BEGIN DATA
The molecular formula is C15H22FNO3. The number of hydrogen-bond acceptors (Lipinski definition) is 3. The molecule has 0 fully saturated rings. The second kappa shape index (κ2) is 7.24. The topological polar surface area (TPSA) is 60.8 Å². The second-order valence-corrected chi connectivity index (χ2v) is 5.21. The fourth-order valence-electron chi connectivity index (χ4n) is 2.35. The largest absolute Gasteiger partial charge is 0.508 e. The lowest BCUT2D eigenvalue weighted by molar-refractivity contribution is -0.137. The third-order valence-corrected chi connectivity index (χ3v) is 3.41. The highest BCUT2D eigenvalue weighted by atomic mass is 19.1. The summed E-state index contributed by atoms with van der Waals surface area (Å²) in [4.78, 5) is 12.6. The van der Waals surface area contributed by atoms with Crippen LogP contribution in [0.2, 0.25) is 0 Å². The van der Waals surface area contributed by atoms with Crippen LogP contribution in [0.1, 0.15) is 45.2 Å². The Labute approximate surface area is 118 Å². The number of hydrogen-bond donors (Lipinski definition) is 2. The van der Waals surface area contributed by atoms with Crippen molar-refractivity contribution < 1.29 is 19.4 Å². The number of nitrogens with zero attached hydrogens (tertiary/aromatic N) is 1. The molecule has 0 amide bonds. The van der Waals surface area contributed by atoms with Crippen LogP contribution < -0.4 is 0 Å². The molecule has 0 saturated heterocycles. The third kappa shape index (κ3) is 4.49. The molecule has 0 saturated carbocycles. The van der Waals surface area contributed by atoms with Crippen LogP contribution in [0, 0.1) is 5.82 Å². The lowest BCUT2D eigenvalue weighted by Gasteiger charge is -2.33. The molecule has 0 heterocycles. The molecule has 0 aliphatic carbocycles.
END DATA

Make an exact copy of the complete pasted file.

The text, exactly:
The molecular formula is C15H22FNO3. The number of hydrogen-bond acceptors (Lipinski definition) is 3. The molecule has 0 fully saturated rings. The second kappa shape index (κ2) is 7.24. The topological polar surface area (TPSA) is 60.8 Å². The second-order valence-corrected chi connectivity index (χ2v) is 5.21. The fourth-order valence-electron chi connectivity index (χ4n) is 2.35. The largest absolute Gasteiger partial charge is 0.508 e. The lowest BCUT2D eigenvalue weighted by molar-refractivity contribution is -0.137. The third-order valence-corrected chi connectivity index (χ3v) is 3.41. The highest BCUT2D eigenvalue weighted by atomic mass is 19.1. The summed E-state index contributed by atoms with van der Waals surface area (Å²) in [4.78, 5) is 12.6. The van der Waals surface area contributed by atoms with Crippen LogP contribution in [0.2, 0.25) is 0 Å². The van der Waals surface area contributed by atoms with Crippen LogP contribution in [0.1, 0.15) is 45.2 Å². The Labute approximate surface area is 118 Å². The number of hydrogen-bond donors (Lipinski definition) is 2. The van der Waals surface area contributed by atoms with Crippen molar-refractivity contribution < 1.29 is 19.4 Å². The number of nitrogens with zero attached hydrogens (tertiary/aromatic N) is 1. The molecule has 0 amide bonds. The van der Waals surface area contributed by atoms with Crippen LogP contribution < -0.4 is 0 Å². The molecule has 0 saturated heterocycles. The third kappa shape index (κ3) is 4.49. The molecule has 0 saturated carbocycles. The van der Waals surface area contributed by atoms with Crippen LogP contribution in [0, 0.1) is 5.82 Å². The lowest BCUT2D eigenvalue weighted by Gasteiger charge is -2.33. The molecule has 0 heterocycles. The molecule has 0 aliphatic carbocycles.